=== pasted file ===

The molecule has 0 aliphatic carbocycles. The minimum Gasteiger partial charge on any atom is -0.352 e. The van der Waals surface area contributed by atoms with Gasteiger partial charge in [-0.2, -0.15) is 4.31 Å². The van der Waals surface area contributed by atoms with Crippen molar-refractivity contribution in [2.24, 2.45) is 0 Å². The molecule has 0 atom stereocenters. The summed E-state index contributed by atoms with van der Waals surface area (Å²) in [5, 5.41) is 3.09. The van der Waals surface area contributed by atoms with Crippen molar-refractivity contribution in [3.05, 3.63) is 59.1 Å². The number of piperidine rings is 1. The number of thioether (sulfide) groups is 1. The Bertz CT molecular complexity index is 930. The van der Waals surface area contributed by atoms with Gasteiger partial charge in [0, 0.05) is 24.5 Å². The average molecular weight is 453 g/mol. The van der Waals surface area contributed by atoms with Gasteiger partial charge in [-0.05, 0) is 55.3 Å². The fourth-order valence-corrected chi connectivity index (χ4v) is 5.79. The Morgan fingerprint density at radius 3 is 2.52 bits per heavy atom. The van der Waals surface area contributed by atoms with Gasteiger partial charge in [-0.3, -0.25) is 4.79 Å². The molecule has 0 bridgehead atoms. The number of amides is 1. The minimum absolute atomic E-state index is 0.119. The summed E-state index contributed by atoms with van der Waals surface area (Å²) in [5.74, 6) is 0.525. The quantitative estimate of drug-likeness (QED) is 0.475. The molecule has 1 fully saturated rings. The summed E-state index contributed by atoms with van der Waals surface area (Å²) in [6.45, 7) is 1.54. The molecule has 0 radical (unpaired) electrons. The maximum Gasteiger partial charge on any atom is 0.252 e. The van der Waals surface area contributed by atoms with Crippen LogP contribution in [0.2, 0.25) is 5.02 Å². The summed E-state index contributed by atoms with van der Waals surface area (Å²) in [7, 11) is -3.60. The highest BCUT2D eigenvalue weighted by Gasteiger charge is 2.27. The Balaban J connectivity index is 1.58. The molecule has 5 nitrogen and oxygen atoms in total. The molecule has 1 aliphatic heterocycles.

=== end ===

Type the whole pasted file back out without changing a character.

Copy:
The molecule has 0 aliphatic carbocycles. The minimum Gasteiger partial charge on any atom is -0.352 e. The van der Waals surface area contributed by atoms with Gasteiger partial charge in [-0.2, -0.15) is 4.31 Å². The van der Waals surface area contributed by atoms with Crippen molar-refractivity contribution in [2.24, 2.45) is 0 Å². The molecule has 0 atom stereocenters. The summed E-state index contributed by atoms with van der Waals surface area (Å²) in [5, 5.41) is 3.09. The van der Waals surface area contributed by atoms with Crippen molar-refractivity contribution in [3.05, 3.63) is 59.1 Å². The number of piperidine rings is 1. The number of thioether (sulfide) groups is 1. The Bertz CT molecular complexity index is 930. The van der Waals surface area contributed by atoms with Gasteiger partial charge in [0, 0.05) is 24.5 Å². The average molecular weight is 453 g/mol. The van der Waals surface area contributed by atoms with Gasteiger partial charge in [-0.05, 0) is 55.3 Å². The fourth-order valence-corrected chi connectivity index (χ4v) is 5.79. The Morgan fingerprint density at radius 3 is 2.52 bits per heavy atom. The van der Waals surface area contributed by atoms with Gasteiger partial charge in [-0.3, -0.25) is 4.79 Å². The molecule has 0 bridgehead atoms. The number of amides is 1. The minimum absolute atomic E-state index is 0.119. The summed E-state index contributed by atoms with van der Waals surface area (Å²) in [5.74, 6) is 0.525. The quantitative estimate of drug-likeness (QED) is 0.475. The molecule has 1 fully saturated rings. The summed E-state index contributed by atoms with van der Waals surface area (Å²) in [6.45, 7) is 1.54. The molecule has 0 radical (unpaired) electrons. The maximum Gasteiger partial charge on any atom is 0.252 e. The van der Waals surface area contributed by atoms with Crippen LogP contribution in [0.2, 0.25) is 5.02 Å². The summed E-state index contributed by atoms with van der Waals surface area (Å²) in [7, 11) is -3.60. The highest BCUT2D eigenvalue weighted by Gasteiger charge is 2.27. The Balaban J connectivity index is 1.58. The molecule has 5 nitrogen and oxygen atoms in total. The molecule has 1 aliphatic heterocycles.